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Maths required for physics

  1. Aug 13, 2012 #1

    Can I get honest opinions from the professional physicists out there? Will the course at that link give me a basic enough grounding in calculus to understand everything up to say SR, GR, QED and QCD? I've got the required maths up to trigonometry.

    And yes, my studies will have to be self-taught. No, I'll not be more than an amateur in my studies. I just want to be able to work out the maths behind some of the most basic phenomena behind our existence; right now, I just have to take a person at their word. Which isn't very satisfying as you can imagine. :)

    Thanks for your insights.
  2. jcsd
  3. Aug 13, 2012 #2
    Dang, I just saw the post right before mine..Embarrasing
  4. Aug 13, 2012 #3
    Your topics are still different, to some extent.

    You're much better off getting a book on Calculus than you are learning Calculus entirely from that website. Not that the KhanAcademy isn't a valuable resource, but you shouldn't be learning an entire branch of mathematics just from watching videos.

    A quick search for Calculus textbooks: https://www.physicsforums.com/search.php?searchid=3344868 [Broken].
    Last edited by a moderator: May 6, 2017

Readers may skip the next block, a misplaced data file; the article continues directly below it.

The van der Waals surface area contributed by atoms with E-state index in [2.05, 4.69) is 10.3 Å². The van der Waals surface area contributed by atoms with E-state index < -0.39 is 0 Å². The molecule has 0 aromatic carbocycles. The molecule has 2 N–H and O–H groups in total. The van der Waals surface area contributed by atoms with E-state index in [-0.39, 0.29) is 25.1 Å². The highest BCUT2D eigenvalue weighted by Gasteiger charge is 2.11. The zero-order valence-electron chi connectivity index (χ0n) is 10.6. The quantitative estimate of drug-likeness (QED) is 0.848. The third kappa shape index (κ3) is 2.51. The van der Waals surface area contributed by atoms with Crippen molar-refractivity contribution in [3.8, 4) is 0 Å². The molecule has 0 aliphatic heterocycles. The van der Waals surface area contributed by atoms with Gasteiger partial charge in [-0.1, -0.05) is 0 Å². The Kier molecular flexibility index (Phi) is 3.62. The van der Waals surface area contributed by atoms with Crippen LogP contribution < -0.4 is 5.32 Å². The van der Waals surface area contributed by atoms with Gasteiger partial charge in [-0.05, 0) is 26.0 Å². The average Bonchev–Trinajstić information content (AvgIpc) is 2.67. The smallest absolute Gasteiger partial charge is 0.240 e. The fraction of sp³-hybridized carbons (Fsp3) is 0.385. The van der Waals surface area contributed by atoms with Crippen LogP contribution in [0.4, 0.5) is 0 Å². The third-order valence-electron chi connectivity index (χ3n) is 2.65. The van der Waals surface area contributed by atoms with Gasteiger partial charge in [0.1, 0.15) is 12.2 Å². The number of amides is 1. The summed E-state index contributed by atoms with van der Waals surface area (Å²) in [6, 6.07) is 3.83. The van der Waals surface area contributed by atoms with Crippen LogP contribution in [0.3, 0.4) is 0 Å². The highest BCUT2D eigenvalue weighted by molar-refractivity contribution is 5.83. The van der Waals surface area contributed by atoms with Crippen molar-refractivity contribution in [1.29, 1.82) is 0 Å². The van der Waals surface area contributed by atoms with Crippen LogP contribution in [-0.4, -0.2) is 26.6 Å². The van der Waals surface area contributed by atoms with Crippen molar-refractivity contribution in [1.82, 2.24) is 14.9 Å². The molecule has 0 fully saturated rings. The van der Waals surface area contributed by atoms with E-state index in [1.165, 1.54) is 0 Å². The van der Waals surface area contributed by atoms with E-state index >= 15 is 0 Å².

5. Aug 13, 2012 #4
    Thanks, so you think that a solid understanding of calculus will allow me to work through the fundamental equations that describe SR, GR, QED and QCD?

    I'll have to look and see which authors people recommend.
  6. Aug 13, 2012 #5
    I'm not really qualified to answer a question like that. All that I do know is that, if you want to learn Calculus, learn it from books and not videos.
  7. Aug 13, 2012 #6
    Ok, seems like the only way to do it after searching through the forums a bit. I need to realize that my questions have probably been answered 17 times already in different threads :)

    Thanks though!
  8. Aug 13, 2012 #7
    you definitely need a solid foundation in calculus, but that isn't enough if you want to understand SR, GR, QED, and QCD. After single variable calculus, you need a strong grounding in multivariable and vector calculus as well as linear algebra.

    After you have those 3 down, you can probably tackle SR. For GR and the rest however, you will need some more mathematics but focus on learning those 3 for now.
  9. Aug 13, 2012 #8
    Alright, well I'll see if I'm capable of tackling calculus first :)
  10. Aug 13, 2012 #9


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    GR is quite advanced mathematically. I hear it helps to have a background in differential geometry and tensor analysis. For QED you should probably have had classical electromagnetism first and that contains a lot of vector/multivariable calculus as well as differential equations. Quantum mechanics relies heavily on linear algebra and functional analysis if you want to go really deep. I personally like learning math in a physics context, but it also helps to have taken a few pure math courses to start off.
  11. Aug 14, 2012 #10
    Let me recommend you this wonderful book (it seems like nice gentle intro into analysis neede for QM). I think the left column might be enough of prerequisites + some linear algebra.
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